Proof-carrying data (PCD) is a powerful cryptographic primitive that enables mutually distrustful parties to perform distributed computations that run indefinitely. Known approaches to construct PCD are based on succinct non-interactive arguments of knowledge (SNARKs) that have a succinct verifier or a succinct accumulation scheme. In this paper we show how to obtain PCD without relying on SNARKs. We construct a PCD scheme given any non-interactive argument of knowledge (e.g., with linear-size arguments) that has a *split accumulation scheme*, which is a weak form of accumulation that we introduce. Moreover, we construct a transparent non-interactive argument of knowledge for R1CS whose split accumulation is verifiable via a (small) *constant number of group and field operations*. Our construction is proved secure in the random oracle model based on the hardness of discrete logarithms, and it leads, via the random oracle heuristic and our result above, to concrete efficiency improvements for PCD. Along the way, we construct a split accumulation scheme for Hadamard products under Pedersen commitments and for a simple polynomial commitment scheme based on Pedersen commitments. Our results are supported by a modular and efficient implementation.
OptORAMa: Optimal Oblivious RAM 📺
Oblivious RAM (ORAM), first introduced in the ground-breaking work of Goldreich and Ostrovsky (STOC '87 and J. ACM '96) is a technique for provably obfuscating programs' access patterns, such that the access patterns leak no information about the programs' secret inputs. To compile a general program to an oblivious counterpart, it is well-known that $\Omega(\log N)$ amortized blowup is necessary, where $N$ is the size of the logical memory. This was shown in Goldreich and Ostrovksy's original ORAM work for statistical security and in a somewhat restricted model (the so called \emph{balls-and-bins} model), and recently by Larsen and Nielsen (CRYPTO '18) for computational security. A long standing open question is whether there exists an optimal ORAM construction that matches the aforementioned logarithmic lower bounds (without making large memory word assumptions, and assuming a constant number of CPU registers). In this paper, we resolve this problem and present the first secure ORAM with $O(\log N)$ amortized blowup, assuming one-way functions. Our result is inspired by and non-trivially improves on the recent beautiful work of Patel et al. (FOCS '18) who gave a construction with $O(\log N\cdot \log\log N)$ amortized blowup, assuming one-way functions. One of our building blocks of independent interest is a linear-time deterministic oblivious algorithm for tight compaction: Given an array of $n$ elements where some elements are marked, we permute the elements in the array so that all marked elements end up in the front of the array. Our $O(n)$ algorithm improves the previously best known deterministic or randomized algorithms whose running time is $O(n \cdot\log n)$ or $O(n \cdot\log \log n)$, respectively.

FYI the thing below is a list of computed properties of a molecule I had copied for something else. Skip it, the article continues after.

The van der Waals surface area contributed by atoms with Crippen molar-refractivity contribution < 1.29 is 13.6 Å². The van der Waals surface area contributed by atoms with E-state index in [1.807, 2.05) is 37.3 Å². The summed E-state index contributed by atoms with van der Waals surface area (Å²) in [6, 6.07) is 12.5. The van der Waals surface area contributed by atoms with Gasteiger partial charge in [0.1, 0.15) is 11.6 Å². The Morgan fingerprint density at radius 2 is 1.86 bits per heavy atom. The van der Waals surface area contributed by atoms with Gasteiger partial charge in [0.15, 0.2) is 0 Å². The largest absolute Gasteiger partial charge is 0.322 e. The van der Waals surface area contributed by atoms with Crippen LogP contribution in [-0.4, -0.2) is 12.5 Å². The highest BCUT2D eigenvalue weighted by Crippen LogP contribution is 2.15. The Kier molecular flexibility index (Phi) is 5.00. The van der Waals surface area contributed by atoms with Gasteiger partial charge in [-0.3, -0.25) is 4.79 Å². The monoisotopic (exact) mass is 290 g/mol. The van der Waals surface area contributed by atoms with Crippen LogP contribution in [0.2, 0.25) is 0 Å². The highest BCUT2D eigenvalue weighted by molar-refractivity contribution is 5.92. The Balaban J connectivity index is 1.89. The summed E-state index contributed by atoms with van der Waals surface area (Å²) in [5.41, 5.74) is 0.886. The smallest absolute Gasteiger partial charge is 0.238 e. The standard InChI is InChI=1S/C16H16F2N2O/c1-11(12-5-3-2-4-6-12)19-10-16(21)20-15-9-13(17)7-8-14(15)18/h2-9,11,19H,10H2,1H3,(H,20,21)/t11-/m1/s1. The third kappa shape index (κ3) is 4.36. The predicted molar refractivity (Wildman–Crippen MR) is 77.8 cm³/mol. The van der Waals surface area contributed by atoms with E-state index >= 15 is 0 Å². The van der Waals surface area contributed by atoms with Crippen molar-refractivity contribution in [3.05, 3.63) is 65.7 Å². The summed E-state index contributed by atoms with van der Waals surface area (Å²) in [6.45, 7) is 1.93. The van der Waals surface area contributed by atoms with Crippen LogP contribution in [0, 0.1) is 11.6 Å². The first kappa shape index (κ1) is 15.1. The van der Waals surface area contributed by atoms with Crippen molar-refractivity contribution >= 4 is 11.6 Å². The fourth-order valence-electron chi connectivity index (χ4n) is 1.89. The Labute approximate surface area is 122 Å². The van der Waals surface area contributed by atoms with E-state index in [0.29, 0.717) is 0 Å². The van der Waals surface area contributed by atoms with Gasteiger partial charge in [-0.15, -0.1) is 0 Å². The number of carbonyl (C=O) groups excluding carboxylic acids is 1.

Game Theoretic Notions of Fairness in Multi-party Coin Toss
Coin toss has been extensively studied in the cryptography literature, and the well-accepted notion of fairness (henceforth called strong fairness) requires that a corrupt coalition cannot cause non-negligible bias. It is well-understood that two-party coin toss is impossible if one of the parties can prematurely abort; further, this impossibility generalizes to multiple parties with a corrupt majority (even if the adversary is computationally bounded and fail-stop only).Interestingly, the original proposal of (two-party) coin toss protocols by Blum in fact considered a weaker notion of fairness: imagine that the (randomized) transcript of the coin toss protocol defines a winner among the two parties. Now Blum’s notion requires that a corrupt party cannot bias the outcome in its favor (but self-sacrificing bias is allowed). Blum showed that this weak notion is indeed attainable for two parties assuming the existence of one-way functions.In this paper, we ask a very natural question which, surprisingly, has been overlooked by the cryptography literature: can we achieve Blum’s weak fairness notion in multi-party coin toss? What is particularly interesting is whether this relaxation allows us to circumvent the corrupt majority impossibility that pertains to strong fairness. Even more surprisingly, in answering this question, we realize that it is not even understood how to define weak fairness for multi-party coin toss. We propose several natural notions drawing inspirations from game theory, all of which equate to Blum’s notion for the special case of two parties. We show, however, that for multiple parties, these notions vary in strength and lead to different feasibility and infeasibility results.